Environmentalists are complaining that the tour company Shearwater Adventures has violated national and international law by expanding their luxury resort into the rainforest near Victoria Falls, Zimbabwe.
Shearwater has constructed a new restaurant, bar, kitchen, and information center next to the public entrance to the World Heritage Site. A lawyer for Shearwater insists the development is a legal replacement of earlier structures that had fallen into disrepair and that none of the new buildings go outside the area already reserved for facilities. Opponents to the construction contend that the buildings are on a much larger scale than the previous ones and are forbidden by a 2007 moratorium. This was put in place after UNESCO threaten to rescind Victoria Falls’ World Heritage status after a local businessman tried to build a hotel and golf course in the World Heritage zone.
Without being on the ground it’s hard to say if who’s telling the truth here. Last week The National Museums and Monuments of Zimbabwe ordered that no new construction take place. It is now running the site along with the National Parks and Wildlife Management Authority, which used to have sole authority. The government is currently trying to decide which body will run the Falls.
As this shakeup is going on, conservationists say Shearwater is planning a giant $6 million development next to the VIP entrance to the Falls. This will include a complex of buildings close enough to the Falls to threaten its World Heritage status. There’s also worry about the development’s location only a few yards from the Zambezi River.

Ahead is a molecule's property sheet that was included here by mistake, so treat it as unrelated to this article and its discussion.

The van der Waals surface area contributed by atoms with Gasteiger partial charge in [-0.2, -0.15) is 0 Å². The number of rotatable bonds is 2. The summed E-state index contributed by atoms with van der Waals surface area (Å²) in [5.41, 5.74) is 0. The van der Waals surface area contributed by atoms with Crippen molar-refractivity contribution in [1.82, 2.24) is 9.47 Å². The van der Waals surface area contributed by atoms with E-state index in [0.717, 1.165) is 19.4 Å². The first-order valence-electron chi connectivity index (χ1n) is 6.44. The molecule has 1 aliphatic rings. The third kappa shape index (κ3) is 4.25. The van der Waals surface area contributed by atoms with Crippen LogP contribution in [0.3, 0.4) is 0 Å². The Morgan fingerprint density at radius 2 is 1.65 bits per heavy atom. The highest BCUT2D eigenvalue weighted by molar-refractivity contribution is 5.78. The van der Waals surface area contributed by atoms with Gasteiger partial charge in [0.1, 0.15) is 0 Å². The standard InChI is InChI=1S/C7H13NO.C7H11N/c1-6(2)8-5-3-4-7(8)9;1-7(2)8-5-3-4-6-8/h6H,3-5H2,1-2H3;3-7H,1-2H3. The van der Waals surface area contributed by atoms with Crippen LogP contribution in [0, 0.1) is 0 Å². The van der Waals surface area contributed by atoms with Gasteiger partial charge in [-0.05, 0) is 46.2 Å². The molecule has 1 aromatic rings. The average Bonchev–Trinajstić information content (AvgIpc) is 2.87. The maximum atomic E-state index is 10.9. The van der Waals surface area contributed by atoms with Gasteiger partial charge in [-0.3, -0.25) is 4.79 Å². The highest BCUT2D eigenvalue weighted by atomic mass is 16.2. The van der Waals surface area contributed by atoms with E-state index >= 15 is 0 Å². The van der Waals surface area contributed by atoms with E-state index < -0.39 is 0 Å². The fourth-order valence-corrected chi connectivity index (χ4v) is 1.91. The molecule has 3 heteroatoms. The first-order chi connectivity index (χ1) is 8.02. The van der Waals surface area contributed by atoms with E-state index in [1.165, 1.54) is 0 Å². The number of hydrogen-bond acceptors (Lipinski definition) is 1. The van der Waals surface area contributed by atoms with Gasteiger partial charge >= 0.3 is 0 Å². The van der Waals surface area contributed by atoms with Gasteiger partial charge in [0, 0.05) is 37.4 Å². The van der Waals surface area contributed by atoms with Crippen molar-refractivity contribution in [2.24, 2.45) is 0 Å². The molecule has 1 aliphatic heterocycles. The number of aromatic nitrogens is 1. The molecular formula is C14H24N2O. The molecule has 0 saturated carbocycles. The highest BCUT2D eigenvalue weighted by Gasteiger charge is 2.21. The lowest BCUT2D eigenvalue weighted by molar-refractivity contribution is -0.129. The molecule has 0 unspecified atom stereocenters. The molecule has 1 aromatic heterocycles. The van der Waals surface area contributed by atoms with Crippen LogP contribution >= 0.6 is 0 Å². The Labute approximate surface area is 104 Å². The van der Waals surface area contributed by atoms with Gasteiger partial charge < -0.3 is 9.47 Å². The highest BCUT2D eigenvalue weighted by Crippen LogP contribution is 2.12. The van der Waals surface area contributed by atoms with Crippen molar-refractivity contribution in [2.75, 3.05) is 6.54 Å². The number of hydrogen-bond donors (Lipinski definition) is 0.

[Photo courtesy user colmdc via Gadling’s flickr pool]
An airplane that relies entirely on solar energy has flown for 24 hours straight, cruising along happily through the darkness and emerging into the dawn with three hours left in its batteries. Once the sun rose, of course, the batteries immediately began to recharge.
The Solar Impulse is the product of the same great minds that brought you the cuckoo clock–the Swiss! The entire wingspan is covered with 12,000 solar cells that power four electric engines. Average cruising speed is 70 km/hr (43.5 mph). You can see complete stats on the plane here.